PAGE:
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By Laurence J. Sasso, Jr.
Ever notice how much time we spend trying to get at what’s inside?
Packaging is big, big business in our culture. It can also be a frustrating and bemusing business.
There is an herbal tea that is favored in our household. It gives great pleasure . . . that is until the day arrives to open a new box. Then it brings gnashing of teeth and much frustration.
The angst begins with the cellophane wrapper. It is largely unnecessary, and it is the bane of anyone trying to dislodge it, but the manufacturers must get it by the carload, because they use it liberally.
Aided and abetted by static electricity, cellophane clings to anything and everything it touches. If you are lucky enough to peel it away from the container (usually in small pieces), just try to get it off your hand. Nearly impossible.
The battle with the tea doesn’t end there, though. The box itself is difficult to penetrate, and once that is accomplished the tea bags inside are found to be nestled in a kind of paper nest that is sealed together at the top. More work.
The final challenge is encountered when you attempt to take out a bag to plop into your morning cup. They have no strings and come two to a strip with only an indentation between them to suggest a seam. Separating them sometimes results in tearing one or both bags, and then it’s loose teatime.
There is no shortage of other examples of packaging that serves as a larger barrier than it needs to be. Yes, we have progressed light years from the days when our forebears fished pickles out of an unsanitary barrel in the general store with their fingers. Also, safety concerns make it necessary to ensure that over-the-counter medicines are tamper proof. Yet, there are many extreme and often puzzling contemporary packaging practices that are enough to frustrate a saint.
Why, for instance, do many types of cookies and ice cream novelty treats come in boxes which have a perforated strip that you pull to open, but when you do so it only releases one edge of the flap? Instead of providing access to the contents, it merely allows you to bend down the end of the box and peek inside. There isn’t even room to fit your fingers in and take anything out. Hence you have to rip open the box and render it impossible to re-seal. Why? Only the geniuses that devise these receptacles know for sure.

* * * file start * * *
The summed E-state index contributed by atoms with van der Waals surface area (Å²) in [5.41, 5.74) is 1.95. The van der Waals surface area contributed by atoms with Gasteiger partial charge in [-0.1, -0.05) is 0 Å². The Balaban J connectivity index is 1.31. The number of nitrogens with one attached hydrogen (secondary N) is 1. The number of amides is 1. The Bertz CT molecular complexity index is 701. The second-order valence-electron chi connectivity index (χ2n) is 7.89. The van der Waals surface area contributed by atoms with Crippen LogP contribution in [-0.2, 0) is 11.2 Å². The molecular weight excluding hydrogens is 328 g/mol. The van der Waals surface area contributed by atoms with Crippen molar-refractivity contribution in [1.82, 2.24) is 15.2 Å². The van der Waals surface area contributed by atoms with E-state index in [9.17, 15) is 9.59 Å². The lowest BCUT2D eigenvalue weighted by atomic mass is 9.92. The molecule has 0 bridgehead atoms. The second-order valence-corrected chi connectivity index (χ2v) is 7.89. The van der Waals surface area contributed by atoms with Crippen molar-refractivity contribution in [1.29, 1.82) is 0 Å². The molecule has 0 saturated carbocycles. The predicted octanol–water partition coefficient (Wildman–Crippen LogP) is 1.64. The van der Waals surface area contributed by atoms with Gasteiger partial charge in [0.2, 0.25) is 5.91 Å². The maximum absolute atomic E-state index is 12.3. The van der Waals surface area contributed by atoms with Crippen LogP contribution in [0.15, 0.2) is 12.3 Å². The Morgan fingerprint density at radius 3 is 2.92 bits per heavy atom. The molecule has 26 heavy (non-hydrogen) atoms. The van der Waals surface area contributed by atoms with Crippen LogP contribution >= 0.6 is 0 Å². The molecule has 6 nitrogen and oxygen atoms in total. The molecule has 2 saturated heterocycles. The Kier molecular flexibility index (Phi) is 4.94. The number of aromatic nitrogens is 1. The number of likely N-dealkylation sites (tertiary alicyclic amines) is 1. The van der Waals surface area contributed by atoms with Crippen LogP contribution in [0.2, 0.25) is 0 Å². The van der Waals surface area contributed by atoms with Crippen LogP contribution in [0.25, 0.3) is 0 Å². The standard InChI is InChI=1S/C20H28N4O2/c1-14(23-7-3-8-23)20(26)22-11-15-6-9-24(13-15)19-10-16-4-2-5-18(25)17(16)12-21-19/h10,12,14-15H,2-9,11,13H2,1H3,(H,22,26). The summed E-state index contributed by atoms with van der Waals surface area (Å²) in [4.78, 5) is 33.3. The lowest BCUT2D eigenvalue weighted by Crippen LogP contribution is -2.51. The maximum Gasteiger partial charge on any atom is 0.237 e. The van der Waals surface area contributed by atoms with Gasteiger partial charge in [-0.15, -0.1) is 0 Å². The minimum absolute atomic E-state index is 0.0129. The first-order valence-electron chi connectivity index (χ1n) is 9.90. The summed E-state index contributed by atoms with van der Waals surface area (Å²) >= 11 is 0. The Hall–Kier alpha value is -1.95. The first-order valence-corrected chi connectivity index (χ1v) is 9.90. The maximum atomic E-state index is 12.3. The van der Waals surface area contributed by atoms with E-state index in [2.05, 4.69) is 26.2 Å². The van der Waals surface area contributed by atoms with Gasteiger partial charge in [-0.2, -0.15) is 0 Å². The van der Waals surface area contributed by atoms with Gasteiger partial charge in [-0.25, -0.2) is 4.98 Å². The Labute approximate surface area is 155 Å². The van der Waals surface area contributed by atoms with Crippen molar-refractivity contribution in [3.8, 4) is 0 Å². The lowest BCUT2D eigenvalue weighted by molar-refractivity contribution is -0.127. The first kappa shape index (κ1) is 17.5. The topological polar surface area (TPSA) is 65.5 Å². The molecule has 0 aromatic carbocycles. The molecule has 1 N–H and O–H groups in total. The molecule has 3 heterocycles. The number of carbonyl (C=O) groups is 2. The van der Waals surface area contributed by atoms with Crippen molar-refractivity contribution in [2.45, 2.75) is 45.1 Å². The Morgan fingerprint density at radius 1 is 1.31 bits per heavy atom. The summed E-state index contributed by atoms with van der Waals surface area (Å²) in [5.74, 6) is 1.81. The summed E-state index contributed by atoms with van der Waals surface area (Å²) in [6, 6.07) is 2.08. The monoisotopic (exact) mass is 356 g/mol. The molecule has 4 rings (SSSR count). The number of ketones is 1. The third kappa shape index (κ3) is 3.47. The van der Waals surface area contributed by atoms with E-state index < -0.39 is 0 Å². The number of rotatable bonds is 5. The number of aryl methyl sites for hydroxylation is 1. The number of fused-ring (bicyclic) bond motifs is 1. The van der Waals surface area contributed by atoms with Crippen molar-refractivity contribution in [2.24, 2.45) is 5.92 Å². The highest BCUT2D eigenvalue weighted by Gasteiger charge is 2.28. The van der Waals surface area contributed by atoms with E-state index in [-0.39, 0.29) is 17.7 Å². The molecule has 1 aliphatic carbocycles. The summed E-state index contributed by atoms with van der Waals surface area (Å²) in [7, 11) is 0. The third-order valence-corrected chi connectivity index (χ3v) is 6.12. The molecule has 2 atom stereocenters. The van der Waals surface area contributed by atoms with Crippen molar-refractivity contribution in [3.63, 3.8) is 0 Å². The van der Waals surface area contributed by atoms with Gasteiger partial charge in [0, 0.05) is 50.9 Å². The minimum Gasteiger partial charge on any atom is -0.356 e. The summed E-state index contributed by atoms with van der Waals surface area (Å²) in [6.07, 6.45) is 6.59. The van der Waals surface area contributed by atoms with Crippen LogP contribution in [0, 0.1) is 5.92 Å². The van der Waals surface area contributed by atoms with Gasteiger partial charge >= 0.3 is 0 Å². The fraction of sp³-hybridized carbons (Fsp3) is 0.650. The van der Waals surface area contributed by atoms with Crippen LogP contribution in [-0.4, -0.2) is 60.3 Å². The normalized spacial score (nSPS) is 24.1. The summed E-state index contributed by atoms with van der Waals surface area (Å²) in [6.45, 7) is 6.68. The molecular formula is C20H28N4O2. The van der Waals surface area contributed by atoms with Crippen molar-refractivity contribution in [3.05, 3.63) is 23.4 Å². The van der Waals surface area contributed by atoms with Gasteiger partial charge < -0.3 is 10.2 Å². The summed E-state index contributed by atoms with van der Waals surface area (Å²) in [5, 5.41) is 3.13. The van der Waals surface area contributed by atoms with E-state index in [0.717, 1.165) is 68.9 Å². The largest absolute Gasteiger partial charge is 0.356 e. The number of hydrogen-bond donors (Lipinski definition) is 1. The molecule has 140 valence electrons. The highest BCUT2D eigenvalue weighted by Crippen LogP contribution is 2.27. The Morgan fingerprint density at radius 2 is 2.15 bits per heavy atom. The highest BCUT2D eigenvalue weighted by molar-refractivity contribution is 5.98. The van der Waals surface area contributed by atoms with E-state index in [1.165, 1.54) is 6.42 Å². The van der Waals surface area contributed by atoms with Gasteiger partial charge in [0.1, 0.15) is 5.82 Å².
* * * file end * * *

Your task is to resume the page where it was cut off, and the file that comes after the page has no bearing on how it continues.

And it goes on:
Food containers like these, it seems, have a special place all their own in the packaging universe. For instance, take a look at the plastic apple sauce jars in the supermarket these days. They come with curves and bumps that create recessed channels around the cylindrical shape of the container. The jars have two of these troughs that encircle the circumference, one at the neck and one at the bottom. Try as you may and try as you might, you can’t get all the applesauce out of these spaces.
Could the design have an ulterior purpose similar to the too tall peanut butter jars that make it hard to get a knife all the way to the bottom? If enough consumers can’t get all of the contents out, eventually, over time multiplied by huge numbers of customers, there will be more sales of peanut butter and applesauce.
Next, let’s consider the so-called plastic clamshell wrapping that encases electronic items. Made to resist easy penetration, it can’t be cut with anything less formidable than tin shears or pruning clippers, and the front side is attached to the back with some kind of bonding agent that seems strong enough to hold floor-to-ceiling skyscraper windows in place. No doubt theft prevention is the motive for such impervious containers, but human organs being transported for transplantation probably travel in less secure repositories.
Other packaging is motivated by the intent to deceive. Cheap perfume famously comes in flocked boxes as fancy as fine brocade. The bottles are clever imitations of elegant glass resembling the sort of precious crystal vessels preferred by bling-worshiping pop celebrities like the Kardashians. Yet, the perfume itself is often as unsubtle as spoiled toilet water.
The place of honor in the pantheon of packaging impedimenta and frustration must belong, though, to the wrapping used in the jewel cases for compact discs and DVDs. The cellophane is especially given to tearing in thin and ragged strips so that it takes many efforts to remove it. Then it won’t shake free of your fingers.
However, the strip of material – what is that junk, anyway – that seals the edge where the cases open comes off in the tiniest bits imaginable. Dozens of attempts are required as the stubborn stuff shears into microscopic tads that litter your table or your sweater. They even make a special razor edged tool to cut through this last line of defense, but just try to find one when you need it.
Primarily an anti-theft device, these enclosures do some stealing of their own. They rob us of our patience and some momentary peace of mind.
Yes, in our daily commerce with the world, it is difficult to get at what’s inside, but perhaps we should look at it as good practice for getting inside the human heart. What takes more patience than that?